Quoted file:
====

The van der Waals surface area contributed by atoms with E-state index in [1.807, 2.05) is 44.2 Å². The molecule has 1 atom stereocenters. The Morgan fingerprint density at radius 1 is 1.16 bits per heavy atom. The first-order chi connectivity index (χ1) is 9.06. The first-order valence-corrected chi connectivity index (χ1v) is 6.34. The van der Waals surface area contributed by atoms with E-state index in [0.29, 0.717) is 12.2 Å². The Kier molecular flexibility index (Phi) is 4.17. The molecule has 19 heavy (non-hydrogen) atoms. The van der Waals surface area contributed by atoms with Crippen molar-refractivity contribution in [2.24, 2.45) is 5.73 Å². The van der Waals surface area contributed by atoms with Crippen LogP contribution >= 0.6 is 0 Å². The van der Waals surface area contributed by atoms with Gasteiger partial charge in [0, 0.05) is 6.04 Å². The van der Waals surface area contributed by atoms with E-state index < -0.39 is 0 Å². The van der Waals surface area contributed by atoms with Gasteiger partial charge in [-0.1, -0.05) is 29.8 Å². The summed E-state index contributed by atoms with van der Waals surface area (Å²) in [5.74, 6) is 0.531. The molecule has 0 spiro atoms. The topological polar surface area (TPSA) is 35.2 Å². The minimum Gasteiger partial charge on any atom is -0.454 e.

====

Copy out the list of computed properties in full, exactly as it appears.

The van der Waals surface area contributed by atoms with E-state index in [1.807, 2.05) is 44.2 Å². The molecule has 1 atom stereocenters. The Morgan fingerprint density at radius 1 is 1.16 bits per heavy atom. The first-order chi connectivity index (χ1) is 9.06. The first-order valence-corrected chi connectivity index (χ1v) is 6.34. The van der Waals surface area contributed by atoms with E-state index in [0.29, 0.717) is 12.2 Å². The Kier molecular flexibility index (Phi) is 4.17. The molecule has 19 heavy (non-hydrogen) atoms. The van der Waals surface area contributed by atoms with Crippen molar-refractivity contribution in [2.24, 2.45) is 5.73 Å². The van der Waals surface area contributed by atoms with Crippen LogP contribution >= 0.6 is 0 Å². The van der Waals surface area contributed by atoms with Gasteiger partial charge in [0, 0.05) is 6.04 Å². The van der Waals surface area contributed by atoms with E-state index < -0.39 is 0 Å². The van der Waals surface area contributed by atoms with Gasteiger partial charge in [-0.1, -0.05) is 29.8 Å². The summed E-state index contributed by atoms with van der Waals surface area (Å²) in [5.74, 6) is 0.531. The molecule has 0 spiro atoms. The topological polar surface area (TPSA) is 35.2 Å². The minimum Gasteiger partial charge on any atom is -0.454 e.